“Torch” — Part V, Page 43

Posted on March 3, 2010 at 5:00 am in FINDER as part of TorchTorch - Part Five, « TorchTorch - Part Five, . Follow responses to this post with the comments feed. You can leave a comment or trackback from your own site.

19 Responses

  1. Owlmirror says:

    That can’t be just an ordinary chemical reaction. Otherwise, the parts still remaining up above would be disintegrating as well.

    Maybe some sort of program is running (by embedded nanotech):


    /* surface exposure is set to TRUE if oxygen is detected where it shouldn't be */

    IF ( surface_exposed (x[1]) == TRUE AND surface_exposed (x[2]) == TRUE AND surface_exposed (x[3]) == TRUE AND surface_exposed (x[4]) == TRUE )
    THEN /* Dome component is no longer in place -- disaster has struck! */
    run_complete_disintegration

    (or something like that)

    It’s probably an ancient built-in safety feature. Because if the dome is collapsing, would you really want pieces of it getting in the way of escape and rescue efforts?

  2. Owlmirror says:

    That didn’t come out quite the way that I thought it would. Why can’t we have a “preview” button?

    Take two:


    /* surface exposure is set to TRUE if oxygen is detected where it shouldn't be */
    IF ( surface_exposed (x[1]) == TRUE AND surface_exposed (x[2]) == TRUE AND surface_exposed (x[3]) == TRUE AND surface_exposed (x[4]) == TRUE )
    THEN /* Dome component is no longer in place -- disaster has struck! */
      run_complete_disintegration

  3. Oneiros says:

    Owlmirror, you have distinguished yourself in my eyes as a special Speedfreak. I dub thee “Sir Speedgeek”.

  4. Oneiros says:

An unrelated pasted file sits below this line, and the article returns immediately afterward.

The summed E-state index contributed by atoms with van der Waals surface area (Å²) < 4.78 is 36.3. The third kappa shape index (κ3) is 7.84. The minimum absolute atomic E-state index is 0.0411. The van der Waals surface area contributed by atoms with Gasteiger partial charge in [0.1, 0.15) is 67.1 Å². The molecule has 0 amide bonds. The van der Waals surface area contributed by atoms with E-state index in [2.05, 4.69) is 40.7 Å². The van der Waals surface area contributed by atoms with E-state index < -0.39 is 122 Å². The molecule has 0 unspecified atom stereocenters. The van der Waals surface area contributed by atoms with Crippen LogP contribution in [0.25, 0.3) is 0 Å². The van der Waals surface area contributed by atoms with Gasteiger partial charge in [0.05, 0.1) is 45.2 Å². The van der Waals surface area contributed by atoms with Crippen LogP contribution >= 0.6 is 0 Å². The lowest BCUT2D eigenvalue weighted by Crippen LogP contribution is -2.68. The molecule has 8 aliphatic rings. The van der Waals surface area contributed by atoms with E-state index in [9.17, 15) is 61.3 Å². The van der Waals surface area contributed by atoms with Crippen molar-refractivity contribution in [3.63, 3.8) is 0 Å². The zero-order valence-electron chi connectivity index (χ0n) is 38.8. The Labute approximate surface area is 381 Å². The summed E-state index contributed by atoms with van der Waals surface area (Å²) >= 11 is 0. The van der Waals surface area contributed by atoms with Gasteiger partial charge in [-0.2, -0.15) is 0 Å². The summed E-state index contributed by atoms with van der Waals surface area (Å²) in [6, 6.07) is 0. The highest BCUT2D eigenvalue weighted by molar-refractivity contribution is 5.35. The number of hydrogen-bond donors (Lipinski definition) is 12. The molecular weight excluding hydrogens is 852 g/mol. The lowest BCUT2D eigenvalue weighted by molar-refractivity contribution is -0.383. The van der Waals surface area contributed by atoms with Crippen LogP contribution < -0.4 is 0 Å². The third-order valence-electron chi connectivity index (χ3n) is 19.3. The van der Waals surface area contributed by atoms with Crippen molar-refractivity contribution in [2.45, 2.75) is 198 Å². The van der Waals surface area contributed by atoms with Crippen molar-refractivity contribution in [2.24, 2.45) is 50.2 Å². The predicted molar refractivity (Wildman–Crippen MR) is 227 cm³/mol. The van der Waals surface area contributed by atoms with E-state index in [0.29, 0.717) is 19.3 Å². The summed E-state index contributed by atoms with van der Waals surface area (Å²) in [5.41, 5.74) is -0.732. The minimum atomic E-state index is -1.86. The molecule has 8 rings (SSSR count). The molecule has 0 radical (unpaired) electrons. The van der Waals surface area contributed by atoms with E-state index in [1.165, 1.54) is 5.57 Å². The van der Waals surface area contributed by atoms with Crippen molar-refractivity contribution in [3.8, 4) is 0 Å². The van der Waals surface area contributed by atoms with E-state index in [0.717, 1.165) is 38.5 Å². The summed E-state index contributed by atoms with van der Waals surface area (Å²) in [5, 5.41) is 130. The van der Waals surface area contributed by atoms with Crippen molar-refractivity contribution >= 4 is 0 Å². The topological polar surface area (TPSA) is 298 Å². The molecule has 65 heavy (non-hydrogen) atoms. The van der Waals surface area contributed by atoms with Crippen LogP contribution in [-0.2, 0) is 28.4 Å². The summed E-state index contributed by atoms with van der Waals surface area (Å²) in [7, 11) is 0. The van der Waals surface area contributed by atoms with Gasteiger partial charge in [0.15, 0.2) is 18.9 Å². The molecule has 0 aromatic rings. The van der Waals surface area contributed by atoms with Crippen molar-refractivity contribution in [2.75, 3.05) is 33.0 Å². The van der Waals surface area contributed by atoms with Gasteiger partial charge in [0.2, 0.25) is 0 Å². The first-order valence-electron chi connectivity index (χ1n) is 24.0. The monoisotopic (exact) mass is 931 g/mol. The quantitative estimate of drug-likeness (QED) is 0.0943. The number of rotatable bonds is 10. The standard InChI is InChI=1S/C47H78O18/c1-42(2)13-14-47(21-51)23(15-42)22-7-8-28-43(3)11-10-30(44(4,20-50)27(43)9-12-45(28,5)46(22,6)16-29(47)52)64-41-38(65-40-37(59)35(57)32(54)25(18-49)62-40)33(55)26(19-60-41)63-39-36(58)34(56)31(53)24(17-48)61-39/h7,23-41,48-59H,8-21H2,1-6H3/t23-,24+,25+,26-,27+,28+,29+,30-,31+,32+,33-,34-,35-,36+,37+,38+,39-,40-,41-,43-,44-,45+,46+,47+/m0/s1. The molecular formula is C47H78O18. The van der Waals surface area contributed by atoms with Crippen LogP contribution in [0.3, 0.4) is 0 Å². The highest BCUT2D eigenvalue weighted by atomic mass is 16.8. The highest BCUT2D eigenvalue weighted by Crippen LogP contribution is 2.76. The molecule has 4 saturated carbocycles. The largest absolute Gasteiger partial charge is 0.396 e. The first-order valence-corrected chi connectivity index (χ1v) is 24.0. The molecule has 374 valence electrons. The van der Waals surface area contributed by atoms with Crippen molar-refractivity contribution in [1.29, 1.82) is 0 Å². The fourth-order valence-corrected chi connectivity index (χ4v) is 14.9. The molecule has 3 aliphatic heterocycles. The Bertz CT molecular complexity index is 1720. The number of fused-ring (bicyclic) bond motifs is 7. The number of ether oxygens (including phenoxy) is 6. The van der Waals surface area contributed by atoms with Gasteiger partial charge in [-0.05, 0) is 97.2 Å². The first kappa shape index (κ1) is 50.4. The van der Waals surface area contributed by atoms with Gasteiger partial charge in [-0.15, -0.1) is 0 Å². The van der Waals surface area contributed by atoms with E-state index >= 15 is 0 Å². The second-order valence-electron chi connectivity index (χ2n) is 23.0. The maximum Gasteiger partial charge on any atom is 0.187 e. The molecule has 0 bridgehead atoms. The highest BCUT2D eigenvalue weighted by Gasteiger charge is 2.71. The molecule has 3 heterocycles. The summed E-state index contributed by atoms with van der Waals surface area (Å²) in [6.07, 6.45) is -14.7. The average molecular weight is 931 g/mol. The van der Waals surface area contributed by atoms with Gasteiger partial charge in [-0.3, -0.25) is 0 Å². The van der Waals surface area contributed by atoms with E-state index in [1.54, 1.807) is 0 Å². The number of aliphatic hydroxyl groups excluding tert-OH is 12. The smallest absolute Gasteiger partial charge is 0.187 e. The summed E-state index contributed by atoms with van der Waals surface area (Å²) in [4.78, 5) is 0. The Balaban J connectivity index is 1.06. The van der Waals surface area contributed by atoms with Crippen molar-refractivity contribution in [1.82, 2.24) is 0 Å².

Owlmirror, what is “x”? When you test “x” at four different points, do you mean for this particular piece that fell down? As it is a crosspiece, it then has four possible exposed surfaces, so if all four surfaces are exposed, then it disintegrates. I was thinking that if the algorithm is based on exposed surfaces, then that whole skeleton that is still standing should disintegrate, since there are exposed surfaces up there, too. But if ALL relevant surfaces need to be exposed before disintegration, then that would explain why the standing skeleton has not disintegrated. But then, for a single length piece, there would only be two possible exposed surfaces, so then the algorithm for that would test for x[1] and x[2].

    Or maybe every part of the skeleton has a way of sensing when it is cut off from the whole of the skeleton, and when it is cut off, then it disintegrates. It might be like an electrical circuit. Not saying it IS one, just saying MAYBE it’s LIKE one, in the way that as long as a piece of the circuit remains connected with the whole circuit, there is a flow of electrons through the piece. Once the piece is removed, then there’s no flow. No flow detected -> disintegration. But of course, the other way to stop flow is to cut the circuit from its power source.

  5. reptangle says:

    I think the snake eggs cause it to go off. They check it out first and agree that it is a piece of dome, then zzzt! So quick that nobody can analyze what the chunk is made of.
    OR…